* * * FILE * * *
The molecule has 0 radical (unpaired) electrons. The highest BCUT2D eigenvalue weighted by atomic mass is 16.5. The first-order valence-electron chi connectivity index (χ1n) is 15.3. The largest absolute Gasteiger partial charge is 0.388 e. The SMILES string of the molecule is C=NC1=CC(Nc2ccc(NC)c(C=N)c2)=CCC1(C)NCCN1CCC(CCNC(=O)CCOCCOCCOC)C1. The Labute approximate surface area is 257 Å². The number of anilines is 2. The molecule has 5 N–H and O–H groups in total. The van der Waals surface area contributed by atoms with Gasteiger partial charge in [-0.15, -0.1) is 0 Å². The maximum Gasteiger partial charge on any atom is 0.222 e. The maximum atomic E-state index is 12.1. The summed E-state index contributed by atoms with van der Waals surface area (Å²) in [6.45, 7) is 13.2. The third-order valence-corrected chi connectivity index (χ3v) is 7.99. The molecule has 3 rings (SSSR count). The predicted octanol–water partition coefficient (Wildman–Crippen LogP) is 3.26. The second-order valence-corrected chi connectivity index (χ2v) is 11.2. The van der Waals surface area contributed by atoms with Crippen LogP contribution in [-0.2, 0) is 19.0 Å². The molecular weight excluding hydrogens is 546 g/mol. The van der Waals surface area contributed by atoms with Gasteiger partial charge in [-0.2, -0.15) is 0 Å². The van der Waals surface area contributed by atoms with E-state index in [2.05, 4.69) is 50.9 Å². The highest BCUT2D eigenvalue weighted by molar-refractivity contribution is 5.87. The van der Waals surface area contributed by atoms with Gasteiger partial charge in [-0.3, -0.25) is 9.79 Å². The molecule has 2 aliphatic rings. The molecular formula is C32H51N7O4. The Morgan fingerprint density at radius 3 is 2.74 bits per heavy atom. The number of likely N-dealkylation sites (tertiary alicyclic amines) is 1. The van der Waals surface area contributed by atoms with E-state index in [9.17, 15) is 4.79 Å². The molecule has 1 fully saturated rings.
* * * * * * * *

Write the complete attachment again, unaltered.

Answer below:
The molecule has 0 radical (unpaired) electrons. The highest BCUT2D eigenvalue weighted by atomic mass is 16.5. The first-order valence-electron chi connectivity index (χ1n) is 15.3. The largest absolute Gasteiger partial charge is 0.388 e. The SMILES string of the molecule is C=NC1=CC(Nc2ccc(NC)c(C=N)c2)=CCC1(C)NCCN1CCC(CCNC(=O)CCOCCOCCOC)C1. The Labute approximate surface area is 257 Å². The number of anilines is 2. The molecule has 5 N–H and O–H groups in total. The van der Waals surface area contributed by atoms with Gasteiger partial charge in [-0.15, -0.1) is 0 Å². The maximum Gasteiger partial charge on any atom is 0.222 e. The maximum atomic E-state index is 12.1. The summed E-state index contributed by atoms with van der Waals surface area (Å²) in [6.45, 7) is 13.2. The third-order valence-corrected chi connectivity index (χ3v) is 7.99. The molecule has 3 rings (SSSR count). The predicted octanol–water partition coefficient (Wildman–Crippen LogP) is 3.26. The second-order valence-corrected chi connectivity index (χ2v) is 11.2. The van der Waals surface area contributed by atoms with Crippen LogP contribution in [-0.2, 0) is 19.0 Å². The molecular weight excluding hydrogens is 546 g/mol. The van der Waals surface area contributed by atoms with Gasteiger partial charge in [-0.2, -0.15) is 0 Å². The van der Waals surface area contributed by atoms with E-state index in [2.05, 4.69) is 50.9 Å². The highest BCUT2D eigenvalue weighted by molar-refractivity contribution is 5.87. The van der Waals surface area contributed by atoms with Gasteiger partial charge in [-0.3, -0.25) is 9.79 Å². The molecule has 2 aliphatic rings. The molecular formula is C32H51N7O4. The Morgan fingerprint density at radius 3 is 2.74 bits per heavy atom. The number of likely N-dealkylation sites (tertiary alicyclic amines) is 1. The van der Waals surface area contributed by atoms with E-state index in [9.17, 15) is 4.79 Å². The molecule has 1 fully saturated rings.